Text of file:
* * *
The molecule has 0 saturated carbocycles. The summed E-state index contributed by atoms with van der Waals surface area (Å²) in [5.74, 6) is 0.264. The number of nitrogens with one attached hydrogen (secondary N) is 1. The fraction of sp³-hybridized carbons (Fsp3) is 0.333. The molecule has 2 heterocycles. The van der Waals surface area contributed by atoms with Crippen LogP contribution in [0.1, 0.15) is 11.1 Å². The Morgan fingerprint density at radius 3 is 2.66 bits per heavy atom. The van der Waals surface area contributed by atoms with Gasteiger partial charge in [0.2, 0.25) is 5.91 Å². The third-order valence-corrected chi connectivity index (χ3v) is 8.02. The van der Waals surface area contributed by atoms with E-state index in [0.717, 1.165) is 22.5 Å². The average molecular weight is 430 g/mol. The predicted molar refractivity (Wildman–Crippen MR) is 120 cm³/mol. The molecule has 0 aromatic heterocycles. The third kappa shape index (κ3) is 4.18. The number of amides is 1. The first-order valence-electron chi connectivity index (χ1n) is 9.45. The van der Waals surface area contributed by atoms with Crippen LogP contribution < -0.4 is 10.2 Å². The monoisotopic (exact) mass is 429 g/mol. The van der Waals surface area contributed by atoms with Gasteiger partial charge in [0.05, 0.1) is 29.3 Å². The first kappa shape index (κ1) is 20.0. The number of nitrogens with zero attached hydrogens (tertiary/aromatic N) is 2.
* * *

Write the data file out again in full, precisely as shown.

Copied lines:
The molecule has 0 saturated carbocycles. The summed E-state index contributed by atoms with van der Waals surface area (Å²) in [5.74, 6) is 0.264. The number of nitrogens with one attached hydrogen (secondary N) is 1. The fraction of sp³-hybridized carbons (Fsp3) is 0.333. The molecule has 2 heterocycles. The van der Waals surface area contributed by atoms with Crippen LogP contribution in [0.1, 0.15) is 11.1 Å². The Morgan fingerprint density at radius 3 is 2.66 bits per heavy atom. The van der Waals surface area contributed by atoms with Gasteiger partial charge in [0.2, 0.25) is 5.91 Å². The third-order valence-corrected chi connectivity index (χ3v) is 8.02. The van der Waals surface area contributed by atoms with E-state index in [0.717, 1.165) is 22.5 Å². The average molecular weight is 430 g/mol. The predicted molar refractivity (Wildman–Crippen MR) is 120 cm³/mol. The molecule has 0 aromatic heterocycles. The third kappa shape index (κ3) is 4.18. The number of amides is 1. The first-order valence-electron chi connectivity index (χ1n) is 9.45. The van der Waals surface area contributed by atoms with Crippen LogP contribution < -0.4 is 10.2 Å². The monoisotopic (exact) mass is 429 g/mol. The van der Waals surface area contributed by atoms with Gasteiger partial charge in [0.05, 0.1) is 29.3 Å². The first kappa shape index (κ1) is 20.0. The number of nitrogens with zero attached hydrogens (tertiary/aromatic N) is 2.